52 - The interaction between simian virus 40 and host DNA replication and repair proteins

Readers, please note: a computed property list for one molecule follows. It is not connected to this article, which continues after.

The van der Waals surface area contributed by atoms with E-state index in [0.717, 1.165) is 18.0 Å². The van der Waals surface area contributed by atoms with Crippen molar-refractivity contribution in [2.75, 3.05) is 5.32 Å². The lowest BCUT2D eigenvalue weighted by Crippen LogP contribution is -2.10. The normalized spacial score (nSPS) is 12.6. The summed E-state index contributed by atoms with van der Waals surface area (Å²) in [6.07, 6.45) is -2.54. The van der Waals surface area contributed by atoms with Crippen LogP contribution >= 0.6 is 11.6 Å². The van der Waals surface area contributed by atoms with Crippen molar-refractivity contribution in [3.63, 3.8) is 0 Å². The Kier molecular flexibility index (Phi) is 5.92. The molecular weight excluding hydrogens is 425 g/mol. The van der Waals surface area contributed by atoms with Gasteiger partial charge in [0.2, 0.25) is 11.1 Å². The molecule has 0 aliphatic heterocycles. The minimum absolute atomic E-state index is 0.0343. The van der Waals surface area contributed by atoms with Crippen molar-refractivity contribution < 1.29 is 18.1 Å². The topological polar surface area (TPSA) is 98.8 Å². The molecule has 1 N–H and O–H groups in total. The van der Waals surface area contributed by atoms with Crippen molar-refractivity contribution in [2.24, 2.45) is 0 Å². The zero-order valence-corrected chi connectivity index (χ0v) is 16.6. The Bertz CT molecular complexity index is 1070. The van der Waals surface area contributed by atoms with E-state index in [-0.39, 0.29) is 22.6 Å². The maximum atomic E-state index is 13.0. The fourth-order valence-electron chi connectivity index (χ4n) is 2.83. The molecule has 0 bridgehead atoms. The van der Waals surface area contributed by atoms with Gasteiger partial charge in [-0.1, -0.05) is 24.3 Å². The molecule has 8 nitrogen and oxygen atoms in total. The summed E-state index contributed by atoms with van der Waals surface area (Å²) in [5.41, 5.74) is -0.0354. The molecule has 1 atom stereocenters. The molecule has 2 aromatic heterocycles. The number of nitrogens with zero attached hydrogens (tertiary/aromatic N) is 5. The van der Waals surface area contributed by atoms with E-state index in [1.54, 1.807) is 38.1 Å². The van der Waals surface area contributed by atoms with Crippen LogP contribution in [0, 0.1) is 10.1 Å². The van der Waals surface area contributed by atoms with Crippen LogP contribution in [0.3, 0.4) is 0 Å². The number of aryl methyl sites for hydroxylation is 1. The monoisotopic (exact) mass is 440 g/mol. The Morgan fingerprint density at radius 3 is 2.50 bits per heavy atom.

Simian virus 40 is a small double-stranded DNA virus that relies upon mammalian host DNA replication proteins during the replication of its viral genome. Prior work has shown that during its replication, viral chromatin forms sub-nuclear replication foci which colocalize with many known host DNA repair proteins. Using immunofluorescence microscopy, Western blotting, and Southern blotting, we investigated the recruitment and activity of various host repair factors during viral replication. We found that while the protein recruitment of viral replication largely recapitulates that of host DNA replication, there are a few notable differences. In addition, we investigated the interaction between SV40 and the host DNA repair kinases ATM, ATR, and DNA-PKCS. During unperturbed viral replication, ATM and ATR (but not DNA-PKCS) kinase activity is required for successful replication. Inhibition of ATM kinase activity resulted in disrupted replication foci and differential protein recruitment, as well as the activation of DNA-PKCS. This work gives potential insight into the means by which mammalian cells may regulate the balance of their two main methods of double-strand break repair: homologous recombination and non-homologous end-joining, as well as increasing our understanding of SV40.